Guest Post, Anthony Varallo: Least Loved Books

Books

“book sale loot” by Ginny is licensed under CC by 2.0

Do you own books that, despite their quality, reputation, significance, pleasures, virtues, rewards, and overall worthiness, are still somehow your least-loved books? Mine reside at my office, where I’ve now exiled all the titles I can no longer fit on my shelves at home. I know I should donate these books or give them away—why bother keeping them in the first place?—but even the least-loved book still casts some kind of spell, just enough to keep it out of the Goodwill box, if only for a few more months.

Mass-market paperbacks, already fading from the landscape when I began buying fiction, are perhaps the least loved of my least-loved books. I still have my dog-eared copy of Franny and Zooey, with its spare, green and white cover (I cannot accept the idea of Salinger in hardback or trade paperback for some reason, especially The Catcher in the Rye, which has always seemed to me the center of the mass-market paperback universe), along with my Victorian paperbacks, even Bleak House, my favorite Dickens, here among the least loved nonetheless. I’ve somehow held on to my high school copy of The Grapes of Wrath, another mass-market paperback that should look more worn than it does—did I skim The Grapes of Wrath? A least-loved book, flipped though again, gives off a faint whiff of guilt.

Books assigned in college fall easily into the least loved pile, many of them still wearing their university bookstore price stickers, others sporting highlighted passages no longer needed for anything, the exam long since over. Several contain my handwritten margin notes—“industrial revolution,” “death of God?” “pantheism”—in my embarrassingly bad script. A copy of Wyndham Lewis’s Tarr, assigned for a course I can barely remember, shoulders a row of other college texts, for courses also forgotten, no matter how hard I try to recall that moment in my life when, according to my highlighting, I finished Suetonius’s The Twelve Caesars, or had grasped enough of Bergson’s “Laughter” to write “Charlie Chaplin, etc.” at the end of an essay. A least-loved book mocks you for how much you’ve forgotten.

Books loaned from students, colleagues, or friends join those given as gifts, and keep the other least-loved books company. Loaned books remind you that you really should have given the book back months ago, the same thought you recall having had months ago, when you still didn’t feel like reading the book, although you told yourself otherwise, smiled, and assured the book-loaner you couldn’t wait to get started. Gift books carry the expectation of a thank you and a rave—I loved it!—an expectation your most-loved books would never impose.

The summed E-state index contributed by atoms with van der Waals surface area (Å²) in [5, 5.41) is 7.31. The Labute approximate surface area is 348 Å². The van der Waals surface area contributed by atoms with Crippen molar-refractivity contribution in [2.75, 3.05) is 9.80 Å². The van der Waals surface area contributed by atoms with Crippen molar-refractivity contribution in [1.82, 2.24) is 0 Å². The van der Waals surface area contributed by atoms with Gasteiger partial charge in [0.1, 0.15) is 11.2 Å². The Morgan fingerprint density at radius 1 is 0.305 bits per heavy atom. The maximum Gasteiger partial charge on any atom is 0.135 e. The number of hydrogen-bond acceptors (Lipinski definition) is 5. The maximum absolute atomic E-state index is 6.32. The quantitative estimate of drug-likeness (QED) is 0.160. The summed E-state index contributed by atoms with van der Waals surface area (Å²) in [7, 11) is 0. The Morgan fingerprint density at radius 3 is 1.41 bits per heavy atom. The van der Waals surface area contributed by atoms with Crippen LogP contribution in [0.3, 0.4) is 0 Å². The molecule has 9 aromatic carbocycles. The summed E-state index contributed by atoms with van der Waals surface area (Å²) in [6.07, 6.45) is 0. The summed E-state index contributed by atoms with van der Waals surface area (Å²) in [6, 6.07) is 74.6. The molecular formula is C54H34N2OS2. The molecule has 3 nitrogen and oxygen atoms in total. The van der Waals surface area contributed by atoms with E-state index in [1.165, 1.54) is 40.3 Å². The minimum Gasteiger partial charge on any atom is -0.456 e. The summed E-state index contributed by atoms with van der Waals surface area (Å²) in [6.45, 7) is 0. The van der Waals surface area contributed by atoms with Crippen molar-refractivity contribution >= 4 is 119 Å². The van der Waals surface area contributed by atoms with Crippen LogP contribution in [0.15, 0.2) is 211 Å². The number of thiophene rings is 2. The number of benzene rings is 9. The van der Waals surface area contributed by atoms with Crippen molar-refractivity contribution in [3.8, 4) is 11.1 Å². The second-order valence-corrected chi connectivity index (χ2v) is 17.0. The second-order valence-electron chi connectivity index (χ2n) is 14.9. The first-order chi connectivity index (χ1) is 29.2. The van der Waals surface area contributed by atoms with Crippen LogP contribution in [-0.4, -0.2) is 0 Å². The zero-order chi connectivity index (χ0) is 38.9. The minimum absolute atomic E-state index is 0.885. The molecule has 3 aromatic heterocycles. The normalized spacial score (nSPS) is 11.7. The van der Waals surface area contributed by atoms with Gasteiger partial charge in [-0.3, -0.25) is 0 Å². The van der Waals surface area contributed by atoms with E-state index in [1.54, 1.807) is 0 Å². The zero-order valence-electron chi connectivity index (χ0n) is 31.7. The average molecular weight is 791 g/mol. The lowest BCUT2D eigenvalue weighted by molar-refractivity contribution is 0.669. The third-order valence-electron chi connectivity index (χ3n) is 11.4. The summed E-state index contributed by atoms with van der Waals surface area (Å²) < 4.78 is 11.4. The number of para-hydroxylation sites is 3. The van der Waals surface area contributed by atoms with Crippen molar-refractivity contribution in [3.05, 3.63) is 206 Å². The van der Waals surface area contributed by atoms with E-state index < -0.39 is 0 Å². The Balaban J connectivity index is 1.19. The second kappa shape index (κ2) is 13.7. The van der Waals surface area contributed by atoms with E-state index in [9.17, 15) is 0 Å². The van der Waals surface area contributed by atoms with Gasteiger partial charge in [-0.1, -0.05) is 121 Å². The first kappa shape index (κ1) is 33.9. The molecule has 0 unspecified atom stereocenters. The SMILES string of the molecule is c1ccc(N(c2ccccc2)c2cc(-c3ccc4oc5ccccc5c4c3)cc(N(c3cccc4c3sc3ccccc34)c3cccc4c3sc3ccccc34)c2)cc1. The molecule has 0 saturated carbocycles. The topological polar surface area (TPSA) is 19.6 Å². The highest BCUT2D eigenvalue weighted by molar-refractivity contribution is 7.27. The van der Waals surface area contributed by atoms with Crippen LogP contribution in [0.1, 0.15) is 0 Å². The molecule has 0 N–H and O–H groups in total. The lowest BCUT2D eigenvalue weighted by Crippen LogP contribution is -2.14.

Accidentally acquired books define one of the lowest strata of least-loved books, these sudden guests, these strangers, these party-crashers, these mysterious visitors. Why do I seem to own a novelization based upon a Graham Greene screenplay I’ve never heard of? My other Graham Greene—deliberately acquired—remains at home, clearly most-loved, too worthy to group with this screenplay, whose title I can’t even remember now. Where did I get that book? How, too, did I end up with two copies of a memoir I’d be too embarrassed to admit owning one copy of, not to mention reading, which I didn’t—still, the book remains, least-loved, but not yet donated, no matter how many times I’ve thought, I really should donate that one. Another layer of least-loved-ness: they remind you of everything else you’ve been putting off lately.

Sometimes, though, when I’m at home searching for a book, a book that feels just out of reach—I know it’s here somewhere, etc.—I’ll wonder if it isn’t really at my office, there with the least-loved titles? But no, it couldn’t be, I’ll think. Not that book. No way. But then it occurs to me that it must be there, since I’ve been searching for it, and since an exiled book occupies a place in the mind nonetheless, as if it were loved after all.